instructions; (4) use of judgment; (5) responding
appropriately to supervision, co- workers, and usual work
situations; and (6) dealing with changes in a routine work
setting. Bowen v. Yuckert, 482 U.S. 137, 141 (1987).
if the claimant has a severe impairment, then the
Commissioner will determine the medical severity of the
impairment. If the impairment meets or equals one of the
presumptively disabling impairments listed in the
regulations, then the claimant is considered disabled
regardless of age, education, and work experience. Kelley
v. Callahan, 133 F.3d 583, 588 (8th Cir. 1998).
if the claimant's impairment is severe, but it does not
meet or equal one of the presumptively disabling impairments,
then the Commissioner will assess the claimant's residual
functional capacity (RFC) and the demands of his past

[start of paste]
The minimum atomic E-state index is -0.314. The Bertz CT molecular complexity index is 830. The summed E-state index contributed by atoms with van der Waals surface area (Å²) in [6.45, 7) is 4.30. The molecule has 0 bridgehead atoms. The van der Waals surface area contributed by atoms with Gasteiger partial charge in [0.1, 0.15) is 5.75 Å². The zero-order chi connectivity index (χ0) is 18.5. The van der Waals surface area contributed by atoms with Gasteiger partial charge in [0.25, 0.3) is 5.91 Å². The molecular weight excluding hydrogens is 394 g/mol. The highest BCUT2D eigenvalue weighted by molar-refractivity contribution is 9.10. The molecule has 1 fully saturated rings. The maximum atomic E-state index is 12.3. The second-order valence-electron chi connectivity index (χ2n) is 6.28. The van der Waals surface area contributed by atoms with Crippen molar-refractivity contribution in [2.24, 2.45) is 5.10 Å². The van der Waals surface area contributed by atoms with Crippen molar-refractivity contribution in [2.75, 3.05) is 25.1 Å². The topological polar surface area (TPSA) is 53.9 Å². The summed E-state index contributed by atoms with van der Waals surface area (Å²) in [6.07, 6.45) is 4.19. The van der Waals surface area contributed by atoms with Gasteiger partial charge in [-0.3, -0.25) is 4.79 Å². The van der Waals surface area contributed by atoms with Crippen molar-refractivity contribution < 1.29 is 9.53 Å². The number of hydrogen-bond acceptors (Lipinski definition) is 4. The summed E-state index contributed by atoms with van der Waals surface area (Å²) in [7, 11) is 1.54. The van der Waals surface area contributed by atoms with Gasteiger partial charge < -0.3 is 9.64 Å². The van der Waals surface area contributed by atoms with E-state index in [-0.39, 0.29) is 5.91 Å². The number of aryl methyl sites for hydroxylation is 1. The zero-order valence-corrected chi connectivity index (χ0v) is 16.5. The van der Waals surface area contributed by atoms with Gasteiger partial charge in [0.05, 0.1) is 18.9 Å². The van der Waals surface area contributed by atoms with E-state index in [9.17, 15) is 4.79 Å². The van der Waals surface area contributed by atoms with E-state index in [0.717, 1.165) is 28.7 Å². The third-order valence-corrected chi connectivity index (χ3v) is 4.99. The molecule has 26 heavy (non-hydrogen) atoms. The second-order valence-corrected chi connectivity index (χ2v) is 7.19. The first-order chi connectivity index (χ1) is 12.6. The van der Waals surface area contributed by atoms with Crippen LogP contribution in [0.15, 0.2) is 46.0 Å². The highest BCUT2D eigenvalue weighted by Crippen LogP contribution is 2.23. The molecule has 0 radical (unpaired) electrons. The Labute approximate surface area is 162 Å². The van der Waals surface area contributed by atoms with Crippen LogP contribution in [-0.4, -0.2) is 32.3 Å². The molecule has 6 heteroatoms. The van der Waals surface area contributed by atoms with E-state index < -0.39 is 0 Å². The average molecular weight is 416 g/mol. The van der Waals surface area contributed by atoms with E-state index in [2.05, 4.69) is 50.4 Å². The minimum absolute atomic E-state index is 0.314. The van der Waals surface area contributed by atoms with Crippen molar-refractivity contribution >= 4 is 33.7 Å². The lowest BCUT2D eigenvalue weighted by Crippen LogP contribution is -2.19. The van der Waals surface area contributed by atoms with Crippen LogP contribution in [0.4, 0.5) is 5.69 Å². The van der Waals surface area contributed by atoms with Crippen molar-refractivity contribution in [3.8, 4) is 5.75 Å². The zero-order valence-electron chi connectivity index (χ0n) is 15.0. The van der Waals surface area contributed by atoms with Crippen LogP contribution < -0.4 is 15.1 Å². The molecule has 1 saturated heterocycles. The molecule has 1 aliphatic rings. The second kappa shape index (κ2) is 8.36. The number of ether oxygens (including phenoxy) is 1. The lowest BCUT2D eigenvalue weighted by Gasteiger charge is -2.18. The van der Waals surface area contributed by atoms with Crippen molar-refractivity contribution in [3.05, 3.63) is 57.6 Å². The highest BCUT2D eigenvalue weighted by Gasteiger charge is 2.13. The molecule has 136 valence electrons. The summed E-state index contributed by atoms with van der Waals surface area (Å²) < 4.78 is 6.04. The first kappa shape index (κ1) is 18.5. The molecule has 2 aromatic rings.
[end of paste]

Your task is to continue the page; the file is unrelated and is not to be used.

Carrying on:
relevant work. If the claimant can still do his past relevant
work, then he is considered not disabled. Past relevant work
is any work the claimant performed within the past fifteen
years of his application that was substantial gainful
activity and lasted long enough for the claimant to learn how
to do it. “RFC is a medical question defined wholly in
terms of the claimant's physical ability to perform
exertional tasks or, in other words, what the claimant can
still do despite his or her physical or mental
limitations.” Lewis v. Barnhart, 353 F.3d 642,
646 (8th Cir. 2003) (internal quotation omitted). The RFC is
based on all relevant medical and other evidence. The
claimant is responsible for providing the evidence the